Perhaps unaware that Hong Kong has just undergone a sort of coup d’etat – or simply to try and keep the excitement going for another 48 hours – the South China Morning Post describes Sunday’s Chief Executive ‘election’ as virtually too close to call, with a second round a distinct possibility.
The reality of this carefully rigged system is that Beijing can and will control the outcome, and that outcome will be CY Leung. There is a complication in that part of the Election Committee’s inbuilt pro-Beijing majority is seething with resentment at this. The Inherited Wealth Spoilt Brat Sector, mainly the Liberal Party and allies, is in a fit of disbelieving pique at the last-minute tossing aside of Henry Tang. As former Education Secretary Arthur Li amusingly puts it, they are “acting like a group of children who don’t want to play with him [Leung].”
However, Beijing knows full well that the Liberals’ grasping selfishness and opportunism make them unreliable (such as when they pulled the plug on the Article 23 security law in 2003). The rigged system has enough built-in redundancy to do without them. After refusing to be drawn at any point in the campaign, the totally dependable Federation of Trade Unions has unanimously declared it will plump for CY. Its stable-mate the Democratic Alliance for the Blah Blah of Hong Kong will do the same later today. Then we have all those tragic folk like the Chinese Medicine Sector who, after complaining no-one had told them who to vote for, have now had this gap in their knowledge filled. Added to existing supporters, this probably gives CY a good 80% of the votes he needs.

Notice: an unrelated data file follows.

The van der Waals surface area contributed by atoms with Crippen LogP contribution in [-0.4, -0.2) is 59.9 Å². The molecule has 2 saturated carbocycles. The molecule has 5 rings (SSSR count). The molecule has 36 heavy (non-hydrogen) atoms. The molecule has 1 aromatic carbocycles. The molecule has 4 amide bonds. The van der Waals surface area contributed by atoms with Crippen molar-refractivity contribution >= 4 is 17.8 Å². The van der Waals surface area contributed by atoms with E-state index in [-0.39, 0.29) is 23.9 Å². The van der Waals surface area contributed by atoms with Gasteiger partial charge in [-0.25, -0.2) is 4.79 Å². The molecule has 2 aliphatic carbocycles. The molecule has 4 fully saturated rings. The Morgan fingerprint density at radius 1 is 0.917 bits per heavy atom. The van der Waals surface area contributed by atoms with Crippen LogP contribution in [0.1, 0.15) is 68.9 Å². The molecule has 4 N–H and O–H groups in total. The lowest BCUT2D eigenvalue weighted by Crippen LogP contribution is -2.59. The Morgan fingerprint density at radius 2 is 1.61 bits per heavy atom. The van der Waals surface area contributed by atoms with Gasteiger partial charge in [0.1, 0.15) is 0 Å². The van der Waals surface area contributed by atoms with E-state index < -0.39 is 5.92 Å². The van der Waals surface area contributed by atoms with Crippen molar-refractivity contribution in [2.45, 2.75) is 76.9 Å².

The one danger is that people who don’t much like either CY or Henry will abstain and CY’s share of the vote will fall just short of a simple majority. The Liberals have been discussing the blank ballot as if it were a noble gesture. Mainland officials have responded by making it clear that not ticking a box is a dirty, unpatriotic trick and part of a pro-democrat plot. This is absurd, as the mainstream pro-dems have their own third candidate, Albert Ho, to vote for; but Beijing needs to patch the United Front back together, so (as with Tibetan unrest and so many other problems) it blames ‘foreign forces’. The bottom line is that most of the Election Committee members tempted to indulge in the non-voting fad would, if they had a gun pointed to their head, dutifully tick the CY box. Here, in China Daily, you are looking down the wrong end of the barrel…
So, officially, the pro-Beijing camp is all one big happy family, with excited nonconformist supporters of CY, gloomy plutocrat friends of Henry, dullards who nod at anything, and hardline party automatons all joining together to confront the true enemy, the evil pan-democrat opposition. The truth is that some puffed-up, self-important ‘elites’ have lost big face in the last week, and they are bitter. That said, they are shallow and greedy and easy to buy off. It will be interesting, though perhaps ultimately a bit nauseating, to see how CY goes about meeting Beijing’s wishes to get them back on board. Meanwhile, because stringing them up from lampposts is sadly probably not on the agenda, we can dream that Hong Kong turns on its tycoons.